Lego Orders Police Department to Cease Using ‘Lego Heads’ to Obscure Suspects’ Faces for Identity Protection

LONDON, ENGLAND - NOVEMBER 27: Lego figure heads are displayed on the opening day of BRICK 2014 at the Excel Centre on November 27, 2014 in London, England. The four day event showcases creations by some of the world's best Lego builders and runs until November 30th. (Photo by Dan Kitwood/Getty Images)
(Photo by Dan Kitwood/Getty Images)

OAN’s James Meyers
1:48 PM -Wednesday, March 27, 2024

A Southern California police department has been ordered by the Lego toy brand to stop digitally photoshopping Lego heads on arrested suspects’ faces, which the department has been doing recently in order to comply with a state law that requires providing anonymity, citing “offenders’ rights.”


The Murrieta police Department began using Lego heads to cover suspects’ faces back in November 2022.

The altered photos received attention last week after the department posted a statement that was titled “Why the covered faces?” on Facebook (Meta). 

The Golden State’s legislature previously passed a bill that prohibits the release of mugshots and booking photos of those accused of nonviolent crimes. 

However, Lego has now requested that the police department stop using images of Lego heads. Soon after, the department responded in a statement and agreed to comply with the toy brand.

“The Lego Group reached out to us and respectfully asked us to refrain from using their intellectual property in our social media content which of course we understand and will comply with,” Police Spokesman Lt. Jeremy Durrant told Fox News Digital.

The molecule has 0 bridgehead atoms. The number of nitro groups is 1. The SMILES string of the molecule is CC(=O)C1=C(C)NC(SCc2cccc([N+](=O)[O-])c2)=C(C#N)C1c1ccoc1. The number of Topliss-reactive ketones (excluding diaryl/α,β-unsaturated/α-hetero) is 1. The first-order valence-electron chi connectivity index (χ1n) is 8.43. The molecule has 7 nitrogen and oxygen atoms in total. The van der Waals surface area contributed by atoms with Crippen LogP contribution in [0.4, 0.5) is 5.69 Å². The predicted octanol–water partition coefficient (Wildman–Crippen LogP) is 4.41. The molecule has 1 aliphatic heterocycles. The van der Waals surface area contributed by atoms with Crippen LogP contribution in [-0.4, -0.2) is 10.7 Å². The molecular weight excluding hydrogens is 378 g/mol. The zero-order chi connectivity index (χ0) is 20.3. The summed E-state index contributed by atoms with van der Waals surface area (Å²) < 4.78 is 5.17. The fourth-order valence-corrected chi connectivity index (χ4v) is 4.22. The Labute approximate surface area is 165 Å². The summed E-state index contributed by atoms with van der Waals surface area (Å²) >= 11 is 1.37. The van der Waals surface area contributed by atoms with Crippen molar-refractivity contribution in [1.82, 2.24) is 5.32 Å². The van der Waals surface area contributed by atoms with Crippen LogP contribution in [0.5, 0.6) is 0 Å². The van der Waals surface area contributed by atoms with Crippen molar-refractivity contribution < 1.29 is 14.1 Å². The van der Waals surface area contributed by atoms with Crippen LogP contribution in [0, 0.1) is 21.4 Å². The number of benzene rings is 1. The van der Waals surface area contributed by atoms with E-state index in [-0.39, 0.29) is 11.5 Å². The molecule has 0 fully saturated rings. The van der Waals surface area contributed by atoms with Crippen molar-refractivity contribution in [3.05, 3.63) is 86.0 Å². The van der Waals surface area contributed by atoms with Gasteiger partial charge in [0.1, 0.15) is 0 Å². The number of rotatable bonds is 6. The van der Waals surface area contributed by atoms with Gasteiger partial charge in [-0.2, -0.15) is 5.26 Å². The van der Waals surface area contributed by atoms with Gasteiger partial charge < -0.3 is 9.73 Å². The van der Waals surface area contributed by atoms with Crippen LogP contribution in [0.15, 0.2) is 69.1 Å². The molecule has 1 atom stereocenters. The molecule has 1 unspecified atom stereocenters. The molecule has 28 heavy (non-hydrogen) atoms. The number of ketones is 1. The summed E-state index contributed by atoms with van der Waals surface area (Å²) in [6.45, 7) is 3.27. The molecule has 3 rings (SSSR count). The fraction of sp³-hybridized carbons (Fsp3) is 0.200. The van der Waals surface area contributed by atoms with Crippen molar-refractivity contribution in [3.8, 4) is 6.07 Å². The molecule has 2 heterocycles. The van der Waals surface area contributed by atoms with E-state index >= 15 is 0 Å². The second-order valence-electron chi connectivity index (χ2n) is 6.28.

“We are currently exploring other methods to continue publishing our content in a way that is engaging and interesting to our followers,” he added.

Additionally, images of the police department’s Instagram page showed the lego heads with different facial expressions, including crying, frowning, smirking or raging.

“The Murrieta Police Department prides itself in its transparency with the community, but also honors everyone’s rights & protections as afforded by law; even suspects,” the police agency said.

“In order to share what is happening in Murrieta, we chose to cover the faces of suspects to protect their identity while still aligning with the new law,” they added.

According to the LA Times, in 2023, the state also passed Bill AB994, which requires mugshots of any suspect to be removed from police departments’ social media accounts within 14 days, unless there are special circumstances. 

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